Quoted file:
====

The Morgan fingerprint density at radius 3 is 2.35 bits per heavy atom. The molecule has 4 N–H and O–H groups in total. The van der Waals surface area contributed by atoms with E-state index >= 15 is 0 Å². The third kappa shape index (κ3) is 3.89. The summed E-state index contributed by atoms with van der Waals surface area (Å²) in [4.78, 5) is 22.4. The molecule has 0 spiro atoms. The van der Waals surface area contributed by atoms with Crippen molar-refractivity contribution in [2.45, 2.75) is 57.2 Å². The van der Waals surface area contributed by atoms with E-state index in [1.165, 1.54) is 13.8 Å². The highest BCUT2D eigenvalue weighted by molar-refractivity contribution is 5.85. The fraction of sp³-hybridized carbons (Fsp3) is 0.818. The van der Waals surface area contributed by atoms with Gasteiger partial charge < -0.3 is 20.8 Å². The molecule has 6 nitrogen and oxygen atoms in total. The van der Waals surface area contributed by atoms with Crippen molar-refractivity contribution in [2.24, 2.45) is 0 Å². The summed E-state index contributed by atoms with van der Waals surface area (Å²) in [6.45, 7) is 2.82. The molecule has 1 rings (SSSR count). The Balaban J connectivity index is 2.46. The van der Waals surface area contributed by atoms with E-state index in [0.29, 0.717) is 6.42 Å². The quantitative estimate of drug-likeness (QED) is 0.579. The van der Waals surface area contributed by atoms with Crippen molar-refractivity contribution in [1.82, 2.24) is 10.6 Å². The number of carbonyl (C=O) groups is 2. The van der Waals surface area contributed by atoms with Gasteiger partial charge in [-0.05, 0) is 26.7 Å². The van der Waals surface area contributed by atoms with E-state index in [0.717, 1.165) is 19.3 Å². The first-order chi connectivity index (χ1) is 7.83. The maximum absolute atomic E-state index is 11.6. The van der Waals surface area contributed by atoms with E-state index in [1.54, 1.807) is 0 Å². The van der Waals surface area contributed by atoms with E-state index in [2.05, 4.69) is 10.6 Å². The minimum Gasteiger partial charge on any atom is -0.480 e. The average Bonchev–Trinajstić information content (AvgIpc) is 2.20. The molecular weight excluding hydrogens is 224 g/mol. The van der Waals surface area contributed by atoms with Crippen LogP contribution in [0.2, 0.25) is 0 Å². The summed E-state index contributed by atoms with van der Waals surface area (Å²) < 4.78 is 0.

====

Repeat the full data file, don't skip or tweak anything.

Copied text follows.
The Morgan fingerprint density at radius 3 is 2.35 bits per heavy atom. The molecule has 4 N–H and O–H groups in total. The van der Waals surface area contributed by atoms with E-state index >= 15 is 0 Å². The third kappa shape index (κ3) is 3.89. The summed E-state index contributed by atoms with van der Waals surface area (Å²) in [4.78, 5) is 22.4. The molecule has 0 spiro atoms. The van der Waals surface area contributed by atoms with Crippen molar-refractivity contribution in [2.45, 2.75) is 57.2 Å². The van der Waals surface area contributed by atoms with E-state index in [1.165, 1.54) is 13.8 Å². The highest BCUT2D eigenvalue weighted by molar-refractivity contribution is 5.85. The fraction of sp³-hybridized carbons (Fsp3) is 0.818. The van der Waals surface area contributed by atoms with Gasteiger partial charge < -0.3 is 20.8 Å². The molecule has 6 nitrogen and oxygen atoms in total. The van der Waals surface area contributed by atoms with Crippen molar-refractivity contribution in [2.24, 2.45) is 0 Å². The summed E-state index contributed by atoms with van der Waals surface area (Å²) in [6.45, 7) is 2.82. The molecule has 1 rings (SSSR count). The Balaban J connectivity index is 2.46. The van der Waals surface area contributed by atoms with E-state index in [0.29, 0.717) is 6.42 Å². The quantitative estimate of drug-likeness (QED) is 0.579. The van der Waals surface area contributed by atoms with Crippen molar-refractivity contribution in [1.82, 2.24) is 10.6 Å². The number of carbonyl (C=O) groups is 2. The van der Waals surface area contributed by atoms with Gasteiger partial charge in [-0.05, 0) is 26.7 Å². The van der Waals surface area contributed by atoms with E-state index in [0.717, 1.165) is 19.3 Å². The first-order chi connectivity index (χ1) is 7.83. The maximum absolute atomic E-state index is 11.6. The van der Waals surface area contributed by atoms with E-state index in [1.54, 1.807) is 0 Å². The van der Waals surface area contributed by atoms with E-state index in [2.05, 4.69) is 10.6 Å². The minimum Gasteiger partial charge on any atom is -0.480 e. The average Bonchev–Trinajstić information content (AvgIpc) is 2.20. The molecular weight excluding hydrogens is 224 g/mol. The van der Waals surface area contributed by atoms with Crippen LogP contribution in [0.2, 0.25) is 0 Å². The summed E-state index contributed by atoms with van der Waals surface area (Å²) < 4.78 is 0.